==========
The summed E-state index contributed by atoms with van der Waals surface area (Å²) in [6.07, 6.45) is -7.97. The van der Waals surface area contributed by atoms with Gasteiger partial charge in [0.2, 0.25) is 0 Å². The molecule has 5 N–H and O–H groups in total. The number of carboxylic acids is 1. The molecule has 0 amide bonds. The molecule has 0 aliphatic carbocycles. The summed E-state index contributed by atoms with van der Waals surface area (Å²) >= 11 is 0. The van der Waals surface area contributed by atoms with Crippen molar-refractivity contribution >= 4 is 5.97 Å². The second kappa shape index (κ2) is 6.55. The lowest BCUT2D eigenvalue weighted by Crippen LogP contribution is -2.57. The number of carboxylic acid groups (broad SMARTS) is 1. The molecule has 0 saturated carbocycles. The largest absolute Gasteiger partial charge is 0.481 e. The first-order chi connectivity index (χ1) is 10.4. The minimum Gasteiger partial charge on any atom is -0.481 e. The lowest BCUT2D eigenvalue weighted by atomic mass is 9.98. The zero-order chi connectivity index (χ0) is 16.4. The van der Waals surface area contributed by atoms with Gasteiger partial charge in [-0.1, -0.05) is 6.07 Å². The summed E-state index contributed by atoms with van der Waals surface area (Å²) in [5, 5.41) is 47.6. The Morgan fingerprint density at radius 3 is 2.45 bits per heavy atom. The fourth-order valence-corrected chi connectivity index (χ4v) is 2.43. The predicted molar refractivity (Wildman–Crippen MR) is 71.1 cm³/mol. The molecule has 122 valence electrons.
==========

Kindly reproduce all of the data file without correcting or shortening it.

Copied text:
The summed E-state index contributed by atoms with van der Waals surface area (Å²) in [6.07, 6.45) is -7.97. The van der Waals surface area contributed by atoms with Gasteiger partial charge in [0.2, 0.25) is 0 Å². The molecule has 5 N–H and O–H groups in total. The number of carboxylic acids is 1. The molecule has 0 amide bonds. The molecule has 0 aliphatic carbocycles. The summed E-state index contributed by atoms with van der Waals surface area (Å²) >= 11 is 0. The van der Waals surface area contributed by atoms with Crippen molar-refractivity contribution >= 4 is 5.97 Å². The second kappa shape index (κ2) is 6.55. The lowest BCUT2D eigenvalue weighted by Crippen LogP contribution is -2.57. The number of carboxylic acid groups (broad SMARTS) is 1. The molecule has 0 saturated carbocycles. The largest absolute Gasteiger partial charge is 0.481 e. The first-order chi connectivity index (χ1) is 10.4. The minimum Gasteiger partial charge on any atom is -0.481 e. The lowest BCUT2D eigenvalue weighted by atomic mass is 9.98. The zero-order chi connectivity index (χ0) is 16.4. The van der Waals surface area contributed by atoms with Gasteiger partial charge in [-0.1, -0.05) is 6.07 Å². The summed E-state index contributed by atoms with van der Waals surface area (Å²) in [5, 5.41) is 47.6. The Morgan fingerprint density at radius 3 is 2.45 bits per heavy atom. The fourth-order valence-corrected chi connectivity index (χ4v) is 2.43. The predicted molar refractivity (Wildman–Crippen MR) is 71.1 cm³/mol. The molecule has 122 valence electrons.